now moved to the showcase slot of last-before-the-encore. Added was a
surprise substitution of The Times They Are A-Changin' as the first
encore, instead of a predictable Don't think Twice, It's Alright. And
kept in place was the show's closer, a super-high energy All Along The
Watchtower, which Dylan stretches out by repeating a verse, giving the
audience one last time to savor the notion that 'Elvis is about to leave
A few additional thoughts on the show: While it was nice to hear
Positively 4th Street, it is too incongruous to hear biting, sarcastic,
lyrics sung in Bob's "Mr. Nice Guy" mode. The treatment gave it the
feeling of "Happy Birthday to You...", whereas we Dylan fan's all know
"What a drag it is to see you!" If I recall, God Knows was also sung in
Dylan's less-favorable up-speak, where the singsong quality of the rhyme
is accentuated by singing every line's end as if it were a question. He
avoided this (lazy?) way of doing things on Love Minus Zero and Tryin' To
get To Heaven, both of which were excellent. Then too, Bob's passion for
the lyrics really came out in Lonesome Day Blues, where he sang with great
gusto, "Set my dial on the radio... I wish my mother were still
aliiiiiiiiivve!" (Similar to the intensity of Summer Days, where he
crooned the immortal line, "I've got my hammer ringing, pretty baby, but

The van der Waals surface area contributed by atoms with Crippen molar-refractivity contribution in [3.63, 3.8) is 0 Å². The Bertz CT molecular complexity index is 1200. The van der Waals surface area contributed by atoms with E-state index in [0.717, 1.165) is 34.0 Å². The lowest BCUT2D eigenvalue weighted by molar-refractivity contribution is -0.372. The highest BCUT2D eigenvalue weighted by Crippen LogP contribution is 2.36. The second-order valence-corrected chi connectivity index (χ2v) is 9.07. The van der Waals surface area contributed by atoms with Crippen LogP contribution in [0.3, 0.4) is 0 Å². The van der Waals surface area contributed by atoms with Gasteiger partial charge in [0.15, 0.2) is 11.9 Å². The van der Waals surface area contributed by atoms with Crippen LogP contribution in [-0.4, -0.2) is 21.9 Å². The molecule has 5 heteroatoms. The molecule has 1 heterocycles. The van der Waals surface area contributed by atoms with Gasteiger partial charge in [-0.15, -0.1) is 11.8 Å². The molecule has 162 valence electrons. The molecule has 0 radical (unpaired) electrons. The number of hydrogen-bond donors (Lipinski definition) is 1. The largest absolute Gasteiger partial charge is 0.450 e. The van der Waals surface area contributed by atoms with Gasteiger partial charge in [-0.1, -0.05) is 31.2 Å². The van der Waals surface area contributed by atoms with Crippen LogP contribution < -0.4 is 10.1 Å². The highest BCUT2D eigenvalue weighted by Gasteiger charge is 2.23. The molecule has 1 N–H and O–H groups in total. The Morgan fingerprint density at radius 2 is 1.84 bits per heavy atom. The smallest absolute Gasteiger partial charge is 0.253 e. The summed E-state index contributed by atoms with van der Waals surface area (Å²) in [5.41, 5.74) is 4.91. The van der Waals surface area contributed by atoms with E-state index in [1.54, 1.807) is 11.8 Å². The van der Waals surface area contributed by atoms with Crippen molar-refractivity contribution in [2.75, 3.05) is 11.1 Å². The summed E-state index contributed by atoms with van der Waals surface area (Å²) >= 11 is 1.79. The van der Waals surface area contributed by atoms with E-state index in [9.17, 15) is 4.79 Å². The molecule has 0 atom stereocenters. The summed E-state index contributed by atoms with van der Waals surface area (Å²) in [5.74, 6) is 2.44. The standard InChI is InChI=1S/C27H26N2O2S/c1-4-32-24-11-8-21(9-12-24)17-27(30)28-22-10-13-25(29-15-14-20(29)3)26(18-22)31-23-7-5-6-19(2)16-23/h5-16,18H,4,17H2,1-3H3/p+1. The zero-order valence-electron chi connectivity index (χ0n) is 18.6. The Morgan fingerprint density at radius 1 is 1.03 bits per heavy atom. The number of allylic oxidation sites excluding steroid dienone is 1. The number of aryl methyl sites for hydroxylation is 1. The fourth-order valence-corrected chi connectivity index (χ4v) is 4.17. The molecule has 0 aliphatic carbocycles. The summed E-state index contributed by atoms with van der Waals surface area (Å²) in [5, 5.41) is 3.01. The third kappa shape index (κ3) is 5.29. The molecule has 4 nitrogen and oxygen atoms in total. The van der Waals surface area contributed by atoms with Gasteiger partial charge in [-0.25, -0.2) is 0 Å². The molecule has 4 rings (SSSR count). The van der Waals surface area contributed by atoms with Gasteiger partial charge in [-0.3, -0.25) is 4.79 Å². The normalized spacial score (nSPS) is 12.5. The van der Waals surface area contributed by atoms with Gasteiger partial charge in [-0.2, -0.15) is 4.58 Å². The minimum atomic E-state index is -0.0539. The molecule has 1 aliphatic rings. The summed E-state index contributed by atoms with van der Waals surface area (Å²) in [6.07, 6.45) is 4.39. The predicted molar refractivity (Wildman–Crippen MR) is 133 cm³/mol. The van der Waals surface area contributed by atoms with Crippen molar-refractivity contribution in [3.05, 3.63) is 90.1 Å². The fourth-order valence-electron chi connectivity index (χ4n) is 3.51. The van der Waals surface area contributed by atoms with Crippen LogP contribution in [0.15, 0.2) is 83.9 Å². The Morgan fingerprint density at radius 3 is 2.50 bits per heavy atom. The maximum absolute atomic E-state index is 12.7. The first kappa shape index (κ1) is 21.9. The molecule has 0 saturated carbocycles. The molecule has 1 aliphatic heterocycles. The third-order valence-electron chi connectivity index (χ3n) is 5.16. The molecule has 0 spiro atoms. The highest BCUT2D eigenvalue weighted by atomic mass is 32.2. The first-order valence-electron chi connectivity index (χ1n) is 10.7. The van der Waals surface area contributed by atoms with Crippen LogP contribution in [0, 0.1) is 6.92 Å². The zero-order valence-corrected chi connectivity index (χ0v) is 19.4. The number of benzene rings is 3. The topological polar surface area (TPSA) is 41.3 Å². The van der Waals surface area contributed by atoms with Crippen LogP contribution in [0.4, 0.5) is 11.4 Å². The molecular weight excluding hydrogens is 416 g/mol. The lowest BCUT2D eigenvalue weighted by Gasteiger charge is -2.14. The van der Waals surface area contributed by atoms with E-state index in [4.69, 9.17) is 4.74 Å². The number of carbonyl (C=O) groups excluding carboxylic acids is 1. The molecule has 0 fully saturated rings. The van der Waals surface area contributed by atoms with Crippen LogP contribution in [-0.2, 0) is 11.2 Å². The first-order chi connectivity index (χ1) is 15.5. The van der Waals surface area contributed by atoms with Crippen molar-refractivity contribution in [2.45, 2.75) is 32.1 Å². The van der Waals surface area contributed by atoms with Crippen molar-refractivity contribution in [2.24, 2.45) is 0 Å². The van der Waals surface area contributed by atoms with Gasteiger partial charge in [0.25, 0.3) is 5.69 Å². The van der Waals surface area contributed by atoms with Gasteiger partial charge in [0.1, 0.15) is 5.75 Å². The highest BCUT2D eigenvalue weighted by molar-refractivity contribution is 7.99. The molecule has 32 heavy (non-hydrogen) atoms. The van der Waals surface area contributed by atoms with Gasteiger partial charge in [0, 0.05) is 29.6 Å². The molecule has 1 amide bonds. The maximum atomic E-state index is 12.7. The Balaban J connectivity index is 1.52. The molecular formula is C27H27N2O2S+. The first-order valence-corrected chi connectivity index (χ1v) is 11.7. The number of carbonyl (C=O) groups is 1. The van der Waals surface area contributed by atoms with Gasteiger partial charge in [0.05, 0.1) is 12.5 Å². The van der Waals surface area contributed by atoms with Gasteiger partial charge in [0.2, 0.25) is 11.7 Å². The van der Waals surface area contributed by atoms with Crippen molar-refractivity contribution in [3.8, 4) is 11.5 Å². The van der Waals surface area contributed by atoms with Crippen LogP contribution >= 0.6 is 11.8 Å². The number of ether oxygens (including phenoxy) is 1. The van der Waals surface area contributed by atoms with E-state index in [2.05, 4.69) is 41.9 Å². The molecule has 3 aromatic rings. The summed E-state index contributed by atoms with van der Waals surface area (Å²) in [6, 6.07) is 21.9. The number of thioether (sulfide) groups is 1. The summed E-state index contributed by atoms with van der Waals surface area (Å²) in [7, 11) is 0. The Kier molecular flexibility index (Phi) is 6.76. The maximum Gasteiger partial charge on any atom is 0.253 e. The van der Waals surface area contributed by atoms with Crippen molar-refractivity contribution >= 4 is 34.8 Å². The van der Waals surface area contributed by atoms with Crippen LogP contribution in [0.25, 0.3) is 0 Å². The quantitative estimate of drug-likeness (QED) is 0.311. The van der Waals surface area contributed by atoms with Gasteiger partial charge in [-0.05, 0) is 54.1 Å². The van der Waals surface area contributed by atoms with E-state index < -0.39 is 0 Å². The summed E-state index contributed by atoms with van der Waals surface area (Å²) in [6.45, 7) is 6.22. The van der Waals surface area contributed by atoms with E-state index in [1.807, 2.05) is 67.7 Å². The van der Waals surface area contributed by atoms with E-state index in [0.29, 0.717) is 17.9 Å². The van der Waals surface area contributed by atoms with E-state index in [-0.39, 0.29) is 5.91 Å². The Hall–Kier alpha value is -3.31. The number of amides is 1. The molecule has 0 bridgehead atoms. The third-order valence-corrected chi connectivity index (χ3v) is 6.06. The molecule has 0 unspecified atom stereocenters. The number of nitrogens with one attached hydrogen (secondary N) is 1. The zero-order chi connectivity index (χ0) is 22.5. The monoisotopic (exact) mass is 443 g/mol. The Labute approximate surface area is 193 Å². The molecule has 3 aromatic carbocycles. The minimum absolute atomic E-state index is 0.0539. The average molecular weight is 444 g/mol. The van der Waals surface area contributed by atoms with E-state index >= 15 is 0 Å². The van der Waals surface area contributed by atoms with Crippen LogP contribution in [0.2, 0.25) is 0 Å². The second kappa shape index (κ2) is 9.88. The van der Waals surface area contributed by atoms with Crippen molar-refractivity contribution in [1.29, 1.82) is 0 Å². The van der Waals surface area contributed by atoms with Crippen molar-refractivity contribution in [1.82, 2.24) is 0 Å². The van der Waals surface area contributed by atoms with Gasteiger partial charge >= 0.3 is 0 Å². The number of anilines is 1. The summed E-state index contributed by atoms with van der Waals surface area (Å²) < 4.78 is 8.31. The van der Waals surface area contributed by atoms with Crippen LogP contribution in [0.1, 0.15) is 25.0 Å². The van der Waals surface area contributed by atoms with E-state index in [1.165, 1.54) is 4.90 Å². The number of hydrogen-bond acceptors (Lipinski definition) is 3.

the nails ain't goin' dowwwwwwwwn!") Drifter's escape-- one of my least
favorite songs, was actually very good; Down Along The Cove was
unremarkable. High Water was performed in a heavy rock style that was
kicked up 5 notches from the album version, and demonstrated that Dylan's
tight band is also a powerhouse of sound.
As 4 nights ago in Ft. Myers, I managed to be on the rail, directly under
Bob the whole night. As usual, he had his set-list placed flat on a slide
guitar pushed up against his keyboards, as a makeshift lectern. However
it also seemed inarguable that he had lyrics to ALL the songs, not just
the obscure ones, and appeared to be reading every line, even familiar
choruses. While this would account for the reason Dylan never makes eye
contact with the audience, does he really need this low-tech
teleprompter-like arrangement after literally decades of performing All
Along The Watchtower nightly? Strange.
For all those wondering about Willie Nelson's show (the Reviewer for the
St. Pete Times was hoping Bob and Willie were going to sing a couple of
duets... 'yeah, right'), Willie was certainly part of the night's allure.
However, the show-stealer for Willie was his young son's extremely brave
attempt at S.R.V.'s Texas Flood. It was endearing to the crowd to see a
13 year old looking 16 year old (my guess) belting out "Well it's flooding
down in Texas...", and scorching some guitar licks, ala a Jr. Stevie.
Papa Willie looked on approvingly. If at all possible, you need to
see this show, and take the next generation (son, granddaughter, etc.)
before this 64 and 72 year old combo just can't make it to the next Minor
League Ball Field to give you the best $49.00 general admission show on
the face of the earth.
page by Bill Pagel